On the whole I have a positive outlook on life and given that so much of our world and its news can at times be negative, I think it’s important for me to show that often times, even negative experiences and events in our life can still end up having positive outcomes. That doesn’t mean shying away from the hard things in life, because often in the hard times it is went we discover more about ourselves and our relationships with others. It does mean though leaving readers, not always with a perfectly happy ending but at least one with a sense of hope. I also like to write about intergenerational relationships, so often my novels will have characters of varying ages and show how they interact and impact on each another. Eve, the main character of Sandstone Madonna is 55, so she’s seen a bit of life. But there are several other younger characters and their problems that are important to the story too and that I’m sure younger readers can relate to as well.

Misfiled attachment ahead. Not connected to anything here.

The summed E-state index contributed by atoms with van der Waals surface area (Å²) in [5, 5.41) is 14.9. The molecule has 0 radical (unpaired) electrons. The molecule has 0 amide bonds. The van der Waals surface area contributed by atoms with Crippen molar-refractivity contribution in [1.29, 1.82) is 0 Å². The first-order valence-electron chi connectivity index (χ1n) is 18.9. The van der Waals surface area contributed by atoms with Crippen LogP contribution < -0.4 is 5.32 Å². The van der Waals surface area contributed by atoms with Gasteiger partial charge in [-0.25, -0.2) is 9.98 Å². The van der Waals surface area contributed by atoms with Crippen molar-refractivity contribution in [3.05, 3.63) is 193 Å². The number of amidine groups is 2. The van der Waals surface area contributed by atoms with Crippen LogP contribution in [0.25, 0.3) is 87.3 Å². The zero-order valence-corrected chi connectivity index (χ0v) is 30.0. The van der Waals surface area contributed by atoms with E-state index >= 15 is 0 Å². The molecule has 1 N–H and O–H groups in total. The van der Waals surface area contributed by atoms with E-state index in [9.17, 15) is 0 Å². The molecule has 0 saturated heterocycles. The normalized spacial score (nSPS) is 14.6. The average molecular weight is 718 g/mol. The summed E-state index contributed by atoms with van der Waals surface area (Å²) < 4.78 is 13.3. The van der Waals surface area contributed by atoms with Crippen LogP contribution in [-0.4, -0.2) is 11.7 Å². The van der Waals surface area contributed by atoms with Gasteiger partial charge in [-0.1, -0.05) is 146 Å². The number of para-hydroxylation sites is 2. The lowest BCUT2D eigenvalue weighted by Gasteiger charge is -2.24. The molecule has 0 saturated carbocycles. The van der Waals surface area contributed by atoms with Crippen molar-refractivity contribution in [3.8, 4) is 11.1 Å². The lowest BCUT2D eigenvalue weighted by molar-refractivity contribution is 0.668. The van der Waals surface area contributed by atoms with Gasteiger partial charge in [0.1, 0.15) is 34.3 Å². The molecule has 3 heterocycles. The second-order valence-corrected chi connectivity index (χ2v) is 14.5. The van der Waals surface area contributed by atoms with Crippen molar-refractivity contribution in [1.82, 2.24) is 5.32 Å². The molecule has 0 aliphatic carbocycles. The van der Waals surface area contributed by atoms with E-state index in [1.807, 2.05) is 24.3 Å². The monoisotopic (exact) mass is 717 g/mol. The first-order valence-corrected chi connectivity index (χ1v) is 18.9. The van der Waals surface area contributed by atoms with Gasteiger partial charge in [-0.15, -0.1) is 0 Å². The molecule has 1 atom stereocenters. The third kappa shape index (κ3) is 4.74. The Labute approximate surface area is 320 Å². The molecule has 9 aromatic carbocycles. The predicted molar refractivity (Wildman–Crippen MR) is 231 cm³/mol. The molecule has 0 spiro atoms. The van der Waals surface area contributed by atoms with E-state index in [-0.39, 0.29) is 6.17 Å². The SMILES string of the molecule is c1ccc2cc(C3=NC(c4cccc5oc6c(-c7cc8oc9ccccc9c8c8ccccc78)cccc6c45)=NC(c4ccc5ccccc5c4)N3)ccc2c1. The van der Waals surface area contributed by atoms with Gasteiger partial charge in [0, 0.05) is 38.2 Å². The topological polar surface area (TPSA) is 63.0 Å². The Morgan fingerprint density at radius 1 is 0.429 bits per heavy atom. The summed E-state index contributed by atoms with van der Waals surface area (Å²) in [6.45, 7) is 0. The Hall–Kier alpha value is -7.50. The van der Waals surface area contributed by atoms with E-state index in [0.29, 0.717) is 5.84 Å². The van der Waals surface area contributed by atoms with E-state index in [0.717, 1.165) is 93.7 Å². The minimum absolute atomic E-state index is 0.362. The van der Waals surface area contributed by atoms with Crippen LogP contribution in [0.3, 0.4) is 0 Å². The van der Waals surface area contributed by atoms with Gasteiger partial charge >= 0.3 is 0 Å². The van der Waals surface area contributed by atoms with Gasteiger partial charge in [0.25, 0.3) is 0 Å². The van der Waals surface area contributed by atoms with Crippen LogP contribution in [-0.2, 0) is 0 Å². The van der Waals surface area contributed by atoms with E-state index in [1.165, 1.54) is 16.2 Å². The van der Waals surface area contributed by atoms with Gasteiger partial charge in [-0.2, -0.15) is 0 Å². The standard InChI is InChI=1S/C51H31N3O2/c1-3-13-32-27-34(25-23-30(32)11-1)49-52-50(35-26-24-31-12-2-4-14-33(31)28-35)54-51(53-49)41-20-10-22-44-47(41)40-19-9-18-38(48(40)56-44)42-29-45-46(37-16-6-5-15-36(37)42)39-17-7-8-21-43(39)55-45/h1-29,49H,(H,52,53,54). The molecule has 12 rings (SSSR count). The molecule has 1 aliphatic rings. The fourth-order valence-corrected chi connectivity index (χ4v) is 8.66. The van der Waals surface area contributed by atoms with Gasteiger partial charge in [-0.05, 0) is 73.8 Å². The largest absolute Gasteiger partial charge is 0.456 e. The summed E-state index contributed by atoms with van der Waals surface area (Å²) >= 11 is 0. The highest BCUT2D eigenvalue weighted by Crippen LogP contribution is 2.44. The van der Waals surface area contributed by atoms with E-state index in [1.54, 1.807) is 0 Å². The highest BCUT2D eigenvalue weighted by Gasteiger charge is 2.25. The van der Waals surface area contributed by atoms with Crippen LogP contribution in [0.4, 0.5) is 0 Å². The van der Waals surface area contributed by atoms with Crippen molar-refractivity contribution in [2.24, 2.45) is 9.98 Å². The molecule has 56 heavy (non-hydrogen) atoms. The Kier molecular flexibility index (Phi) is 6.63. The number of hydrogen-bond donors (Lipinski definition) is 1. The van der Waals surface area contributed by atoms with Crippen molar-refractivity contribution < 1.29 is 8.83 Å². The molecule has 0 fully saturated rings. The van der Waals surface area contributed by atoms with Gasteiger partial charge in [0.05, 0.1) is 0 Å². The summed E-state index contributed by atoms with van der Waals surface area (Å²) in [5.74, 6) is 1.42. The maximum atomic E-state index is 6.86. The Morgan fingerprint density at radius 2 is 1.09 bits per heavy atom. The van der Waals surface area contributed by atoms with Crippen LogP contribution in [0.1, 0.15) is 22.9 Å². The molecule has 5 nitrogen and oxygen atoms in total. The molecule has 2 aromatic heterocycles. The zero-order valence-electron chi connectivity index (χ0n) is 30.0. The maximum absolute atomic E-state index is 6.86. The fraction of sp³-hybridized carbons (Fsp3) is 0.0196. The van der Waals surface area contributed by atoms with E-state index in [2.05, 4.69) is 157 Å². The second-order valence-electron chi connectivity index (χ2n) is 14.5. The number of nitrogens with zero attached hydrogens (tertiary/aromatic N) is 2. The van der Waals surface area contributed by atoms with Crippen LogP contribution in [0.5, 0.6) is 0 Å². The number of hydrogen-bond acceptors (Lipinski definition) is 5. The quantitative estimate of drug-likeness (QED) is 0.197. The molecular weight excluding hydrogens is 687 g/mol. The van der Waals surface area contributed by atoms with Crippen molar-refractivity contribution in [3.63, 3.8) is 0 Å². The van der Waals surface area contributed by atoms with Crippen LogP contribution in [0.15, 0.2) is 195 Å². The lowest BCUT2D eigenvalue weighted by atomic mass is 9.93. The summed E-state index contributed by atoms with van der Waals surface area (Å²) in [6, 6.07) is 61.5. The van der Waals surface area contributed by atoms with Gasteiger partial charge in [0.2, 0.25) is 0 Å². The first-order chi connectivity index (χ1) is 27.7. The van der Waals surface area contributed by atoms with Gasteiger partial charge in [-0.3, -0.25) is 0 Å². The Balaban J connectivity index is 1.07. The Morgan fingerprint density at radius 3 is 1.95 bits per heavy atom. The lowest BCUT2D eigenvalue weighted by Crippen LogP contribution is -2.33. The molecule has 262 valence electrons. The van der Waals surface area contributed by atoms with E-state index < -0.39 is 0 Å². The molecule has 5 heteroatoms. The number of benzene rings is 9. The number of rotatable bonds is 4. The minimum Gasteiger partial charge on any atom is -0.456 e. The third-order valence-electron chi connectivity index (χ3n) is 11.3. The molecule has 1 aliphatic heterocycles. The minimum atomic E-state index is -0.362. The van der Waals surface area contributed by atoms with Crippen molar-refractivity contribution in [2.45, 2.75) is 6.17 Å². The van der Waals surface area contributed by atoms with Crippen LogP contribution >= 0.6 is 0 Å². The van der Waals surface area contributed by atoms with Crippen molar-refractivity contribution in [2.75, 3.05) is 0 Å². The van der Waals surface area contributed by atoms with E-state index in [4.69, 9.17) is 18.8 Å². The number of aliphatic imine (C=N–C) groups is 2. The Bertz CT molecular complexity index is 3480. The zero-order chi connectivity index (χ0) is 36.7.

3) Why do I write what I do?
Because I can’t do anything else. The stories are there and they want to come out. At the moment I want to finish with Sandstone Madonna so I can go onto the next one that is clamouring to be told. But by the same token I have to make sure Sandstone Madonna is the best it can be before I send it off to a publisher. Getting ideas is the easy bit. They are all around us in life. It is knowing which ones to investigate and develop further and then making time to knuckle down and do the work of writing it and not getting sidetracked into writing poems or something else along the way, or even by emails.
4) How does my writing process work?